Please do not vote in favor of Restaurant Depot being built on the property next to the Celery Fields. We need our elected officials to be champions for the county. How about it?  The benefits to Sarasota are numerous and can only grow if you don't mess this up for everyone.  It would be so nice to have leadership we can trust and admire in protecting and growing Our Celery Fields preserve area to accommodate bigger ideas that benefit all.

And if you have a minute, we'd love for you to join us:

Sign the petition to Save the Celery Fields


Adrien Lucas


bcc'd: to everyone/press/friends/family/bloggers

Tuesday, February 21, 2017

Letter to the County re: industrializing public property near Celery Fields

Feb. 21, 2017

To: The Sarasota County Board of Commissioners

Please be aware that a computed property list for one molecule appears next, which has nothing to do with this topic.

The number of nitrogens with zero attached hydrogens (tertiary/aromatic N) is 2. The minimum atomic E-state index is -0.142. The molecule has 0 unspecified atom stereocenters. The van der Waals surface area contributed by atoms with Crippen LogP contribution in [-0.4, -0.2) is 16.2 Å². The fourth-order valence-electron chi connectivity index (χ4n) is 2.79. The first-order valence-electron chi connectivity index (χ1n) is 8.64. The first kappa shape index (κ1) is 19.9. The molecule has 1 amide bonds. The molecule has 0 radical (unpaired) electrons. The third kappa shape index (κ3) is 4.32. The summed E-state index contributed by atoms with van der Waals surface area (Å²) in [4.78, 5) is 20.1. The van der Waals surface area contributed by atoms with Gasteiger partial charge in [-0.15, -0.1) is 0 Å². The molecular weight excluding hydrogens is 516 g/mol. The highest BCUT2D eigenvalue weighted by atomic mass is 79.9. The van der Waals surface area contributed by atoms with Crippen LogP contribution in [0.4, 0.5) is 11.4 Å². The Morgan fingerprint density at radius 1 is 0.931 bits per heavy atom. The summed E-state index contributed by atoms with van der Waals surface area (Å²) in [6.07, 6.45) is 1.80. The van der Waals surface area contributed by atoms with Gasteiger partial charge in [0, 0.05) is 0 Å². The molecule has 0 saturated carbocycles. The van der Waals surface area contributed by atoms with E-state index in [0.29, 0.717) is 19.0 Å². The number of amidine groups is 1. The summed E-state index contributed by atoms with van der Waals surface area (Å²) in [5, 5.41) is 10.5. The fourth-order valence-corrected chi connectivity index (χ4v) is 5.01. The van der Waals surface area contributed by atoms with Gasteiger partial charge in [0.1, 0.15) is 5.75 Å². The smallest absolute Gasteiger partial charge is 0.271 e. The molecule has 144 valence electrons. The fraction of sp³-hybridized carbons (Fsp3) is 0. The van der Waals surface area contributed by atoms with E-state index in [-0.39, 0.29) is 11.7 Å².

RE: Rezone petition 16-33, CAP 83-10-SP, Restaurant Depot, Palmer Blvd. & Apex Rd.
Public Hearing, March 1, 2017
From: Thomas Matrullo

I write as a concerned citizen about a matter of significant public interest:

Two proposed industrial rezonings of public properties at the edge of the Celery Fields threaten to degrade valuable public assets. You’ll be hearing from many concerned residents about the negative impacts a big box Restaurant Depot store and a 16-acre recycling plant will have on traffic, air, water, schools, and a valued bird sanctuary. Let me invite you to step back and consider this from another perspective.You have the opportunity to shape and revitalize a gateway area of Sarasota County. With the wrong decision, a potentially wonderful public outcome will be lost forever.

A bit of background is necessary.

Developers have asked you to approve industrializing a total of about 23 acres at the intersection of Apex and Palmer Boulevard. Two promising, sensitive areas lie near these lots -- The Celery Fields just east of Apex, and the adopted Fruitville Initiative Plan north of Palmer:

Map #1: Apex / Palmer intersection lower left quarter